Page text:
They all start at 1 p.m., except Saturday evening’s at 7:30 p.m. at the Opera House with Donovan Woods, Evangeline Gentle and Shakura S’Aida.
Imagines Studio Tour This Weekend
You’ve been itching to get out of town because you haven’t seen anything south of the 14th Line since two Marches ago. Sure, you’ve been telling relatives you didn’t want to see anyway it doesn’t make sense to travel right now, but here’s something you can do and no one will tell on you. Check out the Images Studio Tour this weekend. There are 30 artists participating at 20 galleries/studios. Six studios have more than one artist showing their work.
This is the perfect way to remind yourself what the hills of Medonte look like (many of the galleries/studios are in the township). Don’t go without your camera. I mean it. If you come back kicking yourself because you saw the most excellent view and you forgot your camera, don’t come boo-hooing to me. The galleries are open from 10 a.m. to 5 p.m. each day of the weekend. You can download a tour map here.
Orillia Jazz Festival
Toward the middle of October the Orillia Jazz Festival is happening. The Opera House has three gigs starting Friday, October 15 with the Laila Biali Trio. Biali’s newest album, Out of Dust is nominated for a Juno, which if she wins will go nice with the one she won in 2019 for Vocal Jazz Album of the Year. That self-titled album beat Holly Cole, Diana Krall AND Tony Bennett’s album, and herself for a duet album with bassist Jodi Proznick. She is the host of the CBC’s Saturday Night Jazz program and has toured with Sting, Suzanne Vega, Paula Cole and Chris Botti. She also bumped into some guy schlepping a cello (in a case) on a New York City street, took his advice, and eventually played Carnegie Hall.
It looks to me like the concert is great for a return of the festival. The next night, Brassworks does their annual concert at which they involve high school music students. This time it won’t be entire bands, but soloists Grace Locker (Orillia Secondary School), Zach Zirger (Patrick Fogarty Catholic Secondary School) and Laurel Van Pypen (Twin Lakes Secondary School) will be playing along. They also have former members of Jazzamatazz in to do some tunes.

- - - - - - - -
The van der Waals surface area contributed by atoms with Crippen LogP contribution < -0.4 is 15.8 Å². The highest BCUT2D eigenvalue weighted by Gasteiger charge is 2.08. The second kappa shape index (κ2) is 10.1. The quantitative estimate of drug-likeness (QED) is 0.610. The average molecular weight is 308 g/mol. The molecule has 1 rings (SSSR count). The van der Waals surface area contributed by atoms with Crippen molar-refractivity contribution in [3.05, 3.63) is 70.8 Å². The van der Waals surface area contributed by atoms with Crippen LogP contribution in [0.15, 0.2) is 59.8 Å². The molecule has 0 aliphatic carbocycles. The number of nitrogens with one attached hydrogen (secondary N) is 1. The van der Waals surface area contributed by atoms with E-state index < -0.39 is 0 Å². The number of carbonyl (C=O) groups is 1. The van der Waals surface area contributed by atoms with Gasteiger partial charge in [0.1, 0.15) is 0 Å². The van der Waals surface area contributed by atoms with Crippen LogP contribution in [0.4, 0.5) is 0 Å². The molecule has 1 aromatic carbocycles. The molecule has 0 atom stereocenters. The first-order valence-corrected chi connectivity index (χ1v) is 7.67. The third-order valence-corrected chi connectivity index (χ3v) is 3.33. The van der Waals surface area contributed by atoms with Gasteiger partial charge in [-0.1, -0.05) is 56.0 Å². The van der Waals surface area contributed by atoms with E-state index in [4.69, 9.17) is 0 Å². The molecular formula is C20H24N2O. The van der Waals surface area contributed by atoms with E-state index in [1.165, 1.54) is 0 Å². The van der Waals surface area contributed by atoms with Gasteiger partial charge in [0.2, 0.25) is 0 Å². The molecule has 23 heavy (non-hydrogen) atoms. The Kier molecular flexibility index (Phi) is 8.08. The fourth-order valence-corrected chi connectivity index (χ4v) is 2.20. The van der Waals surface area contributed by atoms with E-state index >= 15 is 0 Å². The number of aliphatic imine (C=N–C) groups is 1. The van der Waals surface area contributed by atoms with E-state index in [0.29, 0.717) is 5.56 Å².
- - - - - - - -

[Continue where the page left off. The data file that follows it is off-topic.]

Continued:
Sunday, October 17 Lance Anderson is doing his Oscar Peterson show with Russ Boswell. Of all Lance’s homage’s to musicians, I think this one is his best because you have to have some serious chops to play Oscar’s music the way Oscar played it, and Lance tells several stories about Oscar (he knew Oscar). Get tickets for all three concerts online. And, Will Davis will be at Apple Annie’s Cafe on Saturday, October 16 from noon to 3 p.m.
A little extra Lance; You’ve Got To Funkifize may have been a Tower of Power tune, but I think Emilio and Doc took the words out of Sly Stone’s mouth. Before Sly and the Family Stone there was music, but there wasn’t funk. Lance has a new band together to do the music in a show called Everyday People. It’s presented under the Hugh’s Room Live banner and you can get tickets to watch it online October 9. It will stream for 48 hours.
Hey, You Got Your Arts Award Tangled In My Heritage Award
Time is running out to nominate someone or some group for an Orillia Regional Arts and Heritage Award. The Orillia and District Arts Council and the Orillia Museum of Art and History combined their respective awards three years ago. You can find out how to nominate a person or group online.